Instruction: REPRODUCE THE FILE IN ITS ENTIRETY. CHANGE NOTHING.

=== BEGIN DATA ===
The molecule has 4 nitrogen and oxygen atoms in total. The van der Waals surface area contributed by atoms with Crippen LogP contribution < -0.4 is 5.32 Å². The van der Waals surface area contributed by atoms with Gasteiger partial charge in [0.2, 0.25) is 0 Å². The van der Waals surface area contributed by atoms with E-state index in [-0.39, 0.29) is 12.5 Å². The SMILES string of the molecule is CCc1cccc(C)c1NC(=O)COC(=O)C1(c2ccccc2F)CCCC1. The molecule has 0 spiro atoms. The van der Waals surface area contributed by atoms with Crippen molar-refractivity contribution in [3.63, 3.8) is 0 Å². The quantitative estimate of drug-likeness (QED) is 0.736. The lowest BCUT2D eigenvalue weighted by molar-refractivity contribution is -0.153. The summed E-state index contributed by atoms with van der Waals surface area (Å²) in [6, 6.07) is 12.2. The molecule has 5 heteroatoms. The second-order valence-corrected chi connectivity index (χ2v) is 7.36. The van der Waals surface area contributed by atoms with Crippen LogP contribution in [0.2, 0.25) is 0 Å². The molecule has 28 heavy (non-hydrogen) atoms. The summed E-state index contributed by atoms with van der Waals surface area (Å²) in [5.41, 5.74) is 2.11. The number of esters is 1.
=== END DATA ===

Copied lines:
The molecule has 4 nitrogen and oxygen atoms in total. The van der Waals surface area contributed by atoms with Crippen LogP contribution < -0.4 is 5.32 Å². The van der Waals surface area contributed by atoms with Gasteiger partial charge in [0.2, 0.25) is 0 Å². The van der Waals surface area contributed by atoms with E-state index in [-0.39, 0.29) is 12.5 Å². The SMILES string of the molecule is CCc1cccc(C)c1NC(=O)COC(=O)C1(c2ccccc2F)CCCC1. The molecule has 0 spiro atoms. The van der Waals surface area contributed by atoms with Crippen molar-refractivity contribution in [3.63, 3.8) is 0 Å². The quantitative estimate of drug-likeness (QED) is 0.736. The lowest BCUT2D eigenvalue weighted by molar-refractivity contribution is -0.153. The summed E-state index contributed by atoms with van der Waals surface area (Å²) in [6, 6.07) is 12.2. The molecule has 5 heteroatoms. The second-order valence-corrected chi connectivity index (χ2v) is 7.36. The van der Waals surface area contributed by atoms with Crippen LogP contribution in [0.2, 0.25) is 0 Å². The molecule has 28 heavy (non-hydrogen) atoms. The summed E-state index contributed by atoms with van der Waals surface area (Å²) in [5.41, 5.74) is 2.11. The number of esters is 1.